[Image above] Side view of a diamond anvil cell. The device was used to study conditions in which noble gas is incorporated into a diamond lattice during HPHT processes. Credit: Mark Stone, University of Washington
Be it Pinterest, Facebook, or Instagram, everywhere I turn the internet swarms with people showing off their minimalist Marie Kondo-inspired lifestyle. And in my age group, one place I see this minimalism pop up frequently is engagement rings.
Numerous articles of late point to the recent fad of favoring smaller diamonds over giant rocks (guess you can’t be a trendsetter in all things, Kim K). As many articles note, it is not the size but the cut of a diamond that really determines how beautiful—and sparkly—the ring will look.
“A well-cut diamond will bring that [brilliance and fire] out, no matter how big it is,” Jewelers of America spokesperson Amanda Gizzi explains in a Cosmopolitan article.
Nanodiamonds are tiny diamonds that, by definition, are less than 1 μm (1,000 nm) in size, though most research focuses on nanodiamonds around 5 nm. Scientists first discovered nanodiamonds in the 1960s when using carbon-based trigger explosives like RDX and TNT to simulate nuclear explosions, and they discovered nanodiamonds in the residual soot.
While nanodiamonds have qualities in common with their larger siblings like hardness and inertness (and sparkle!), minimalists will not be running out to buy nanodiamond rings anytime soon—nanodiamonds are too small to be seen with the naked eye.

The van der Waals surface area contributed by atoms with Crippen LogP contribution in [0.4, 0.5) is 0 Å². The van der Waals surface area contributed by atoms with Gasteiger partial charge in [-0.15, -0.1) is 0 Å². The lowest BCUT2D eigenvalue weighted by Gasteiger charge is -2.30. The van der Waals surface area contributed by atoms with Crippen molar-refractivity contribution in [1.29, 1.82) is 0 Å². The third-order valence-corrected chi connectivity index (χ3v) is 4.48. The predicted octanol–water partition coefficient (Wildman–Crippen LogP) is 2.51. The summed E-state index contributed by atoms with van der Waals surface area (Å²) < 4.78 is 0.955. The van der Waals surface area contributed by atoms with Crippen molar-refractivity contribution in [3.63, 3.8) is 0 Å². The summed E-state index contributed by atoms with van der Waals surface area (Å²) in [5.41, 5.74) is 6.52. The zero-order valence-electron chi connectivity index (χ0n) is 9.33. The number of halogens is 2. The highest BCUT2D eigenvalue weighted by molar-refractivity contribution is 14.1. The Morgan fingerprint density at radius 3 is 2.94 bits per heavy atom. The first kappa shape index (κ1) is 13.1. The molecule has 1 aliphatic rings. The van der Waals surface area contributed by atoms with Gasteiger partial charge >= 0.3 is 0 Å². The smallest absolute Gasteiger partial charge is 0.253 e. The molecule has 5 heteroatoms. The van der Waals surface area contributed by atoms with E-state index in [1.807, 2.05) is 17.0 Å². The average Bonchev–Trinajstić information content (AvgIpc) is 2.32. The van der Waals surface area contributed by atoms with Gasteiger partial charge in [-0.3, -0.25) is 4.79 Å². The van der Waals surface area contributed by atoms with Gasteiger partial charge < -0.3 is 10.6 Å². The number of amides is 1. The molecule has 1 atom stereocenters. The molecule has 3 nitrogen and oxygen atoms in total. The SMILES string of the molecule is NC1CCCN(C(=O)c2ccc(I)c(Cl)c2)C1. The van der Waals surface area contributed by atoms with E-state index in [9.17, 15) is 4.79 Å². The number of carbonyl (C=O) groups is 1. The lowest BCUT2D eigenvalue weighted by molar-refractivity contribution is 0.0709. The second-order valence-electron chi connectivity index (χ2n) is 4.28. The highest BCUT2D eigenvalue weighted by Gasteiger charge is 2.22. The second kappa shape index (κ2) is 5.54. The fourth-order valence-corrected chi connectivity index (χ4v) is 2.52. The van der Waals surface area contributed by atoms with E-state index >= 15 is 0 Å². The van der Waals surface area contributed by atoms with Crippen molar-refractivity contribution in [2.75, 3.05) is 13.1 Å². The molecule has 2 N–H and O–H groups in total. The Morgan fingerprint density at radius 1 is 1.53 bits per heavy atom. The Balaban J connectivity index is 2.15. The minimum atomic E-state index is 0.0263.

Even though nanodiamonds are not ideal for adorning rings, nanodiamonds work well as the centerpiece to numerous industrial applications, including as catalysts, seeding material, and additives for lubricants, galvanic coatings, and polishing compounds.
Though this list of applications is impressive, scientists hope to expand the benefits of nanodiamonds even further—by doping.
“The characterization and manipulation of dopants in diamond have generated a wide range of applications spanning quantum computing, sensing, and cryptography, biolabeling, determination of interstellar origin in meteoritic samples, and investigation of Earth’s mantle, due to the remarkable properties of the diamond host,” researchers write in a new open-access paper.
The researchers—from the University of Washington, United States Naval Research Laboratory, and Pacific Northwest National Laboratory—explain that the reason diamonds work so well as a host material is because the diamond lattice restricts heteroatom defect diffusion, meaning dopants are basically locked into place after they are inserted into the structure. This restriction enables scientists to reliably use single defects to complete tasks integral to quantum sensing, such as optically measuring local spatiotemporal variations.
However, due to diamond’s resistance to diffusion, doping by diffusion is not a practical option at ambient pressure and temperature. Instead, scientists typically have used ion implantation to dope diamonds, but this method can create extensive lattice damage and induce fragmentation of ions.